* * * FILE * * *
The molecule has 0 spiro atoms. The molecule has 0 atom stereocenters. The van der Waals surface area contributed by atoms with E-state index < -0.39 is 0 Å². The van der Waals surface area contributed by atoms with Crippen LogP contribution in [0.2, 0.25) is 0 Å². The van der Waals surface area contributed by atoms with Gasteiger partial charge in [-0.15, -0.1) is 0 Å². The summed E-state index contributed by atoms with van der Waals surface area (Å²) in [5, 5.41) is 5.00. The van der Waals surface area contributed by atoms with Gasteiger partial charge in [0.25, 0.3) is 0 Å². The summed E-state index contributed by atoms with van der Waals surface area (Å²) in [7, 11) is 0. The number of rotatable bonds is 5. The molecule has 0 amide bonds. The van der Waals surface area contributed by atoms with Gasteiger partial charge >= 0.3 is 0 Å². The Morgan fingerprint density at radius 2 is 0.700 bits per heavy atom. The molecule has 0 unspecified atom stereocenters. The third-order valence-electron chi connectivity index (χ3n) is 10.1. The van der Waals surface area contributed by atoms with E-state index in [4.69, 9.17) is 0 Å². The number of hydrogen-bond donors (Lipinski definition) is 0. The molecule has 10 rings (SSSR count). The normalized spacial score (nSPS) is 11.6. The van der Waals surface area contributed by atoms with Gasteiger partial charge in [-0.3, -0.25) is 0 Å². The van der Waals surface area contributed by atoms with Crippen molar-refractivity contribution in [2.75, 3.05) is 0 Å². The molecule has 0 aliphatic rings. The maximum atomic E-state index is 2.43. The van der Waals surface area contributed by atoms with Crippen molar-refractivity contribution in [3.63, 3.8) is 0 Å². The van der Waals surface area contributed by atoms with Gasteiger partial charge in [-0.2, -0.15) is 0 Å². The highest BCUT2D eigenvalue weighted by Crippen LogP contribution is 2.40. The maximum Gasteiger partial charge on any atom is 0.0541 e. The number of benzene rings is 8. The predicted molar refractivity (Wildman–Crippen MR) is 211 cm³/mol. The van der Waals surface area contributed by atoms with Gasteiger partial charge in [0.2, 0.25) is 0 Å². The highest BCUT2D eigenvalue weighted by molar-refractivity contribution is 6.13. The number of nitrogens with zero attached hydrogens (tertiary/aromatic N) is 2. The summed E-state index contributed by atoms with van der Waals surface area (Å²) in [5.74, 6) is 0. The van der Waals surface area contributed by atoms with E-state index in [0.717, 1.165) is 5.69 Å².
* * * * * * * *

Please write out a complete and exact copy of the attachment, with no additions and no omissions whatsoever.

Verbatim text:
The molecule has 0 spiro atoms. The molecule has 0 atom stereocenters. The van der Waals surface area contributed by atoms with E-state index < -0.39 is 0 Å². The van der Waals surface area contributed by atoms with Crippen LogP contribution in [0.2, 0.25) is 0 Å². The van der Waals surface area contributed by atoms with Gasteiger partial charge in [-0.15, -0.1) is 0 Å². The summed E-state index contributed by atoms with van der Waals surface area (Å²) in [5, 5.41) is 5.00. The van der Waals surface area contributed by atoms with Gasteiger partial charge in [0.25, 0.3) is 0 Å². The summed E-state index contributed by atoms with van der Waals surface area (Å²) in [7, 11) is 0. The number of rotatable bonds is 5. The molecule has 0 amide bonds. The van der Waals surface area contributed by atoms with Gasteiger partial charge >= 0.3 is 0 Å². The Morgan fingerprint density at radius 2 is 0.700 bits per heavy atom. The molecule has 0 unspecified atom stereocenters. The third-order valence-electron chi connectivity index (χ3n) is 10.1. The van der Waals surface area contributed by atoms with E-state index in [4.69, 9.17) is 0 Å². The number of hydrogen-bond donors (Lipinski definition) is 0. The molecule has 10 rings (SSSR count). The normalized spacial score (nSPS) is 11.6. The van der Waals surface area contributed by atoms with Gasteiger partial charge in [-0.3, -0.25) is 0 Å². The van der Waals surface area contributed by atoms with Crippen molar-refractivity contribution in [2.75, 3.05) is 0 Å². The molecule has 0 aliphatic rings. The maximum atomic E-state index is 2.43. The van der Waals surface area contributed by atoms with Crippen molar-refractivity contribution in [3.63, 3.8) is 0 Å². The van der Waals surface area contributed by atoms with Gasteiger partial charge in [-0.2, -0.15) is 0 Å². The highest BCUT2D eigenvalue weighted by Crippen LogP contribution is 2.40. The maximum Gasteiger partial charge on any atom is 0.0541 e. The number of benzene rings is 8. The predicted molar refractivity (Wildman–Crippen MR) is 211 cm³/mol. The van der Waals surface area contributed by atoms with Gasteiger partial charge in [0.2, 0.25) is 0 Å². The highest BCUT2D eigenvalue weighted by molar-refractivity contribution is 6.13. The number of nitrogens with zero attached hydrogens (tertiary/aromatic N) is 2. The summed E-state index contributed by atoms with van der Waals surface area (Å²) in [5.74, 6) is 0. The van der Waals surface area contributed by atoms with E-state index in [0.717, 1.165) is 5.69 Å².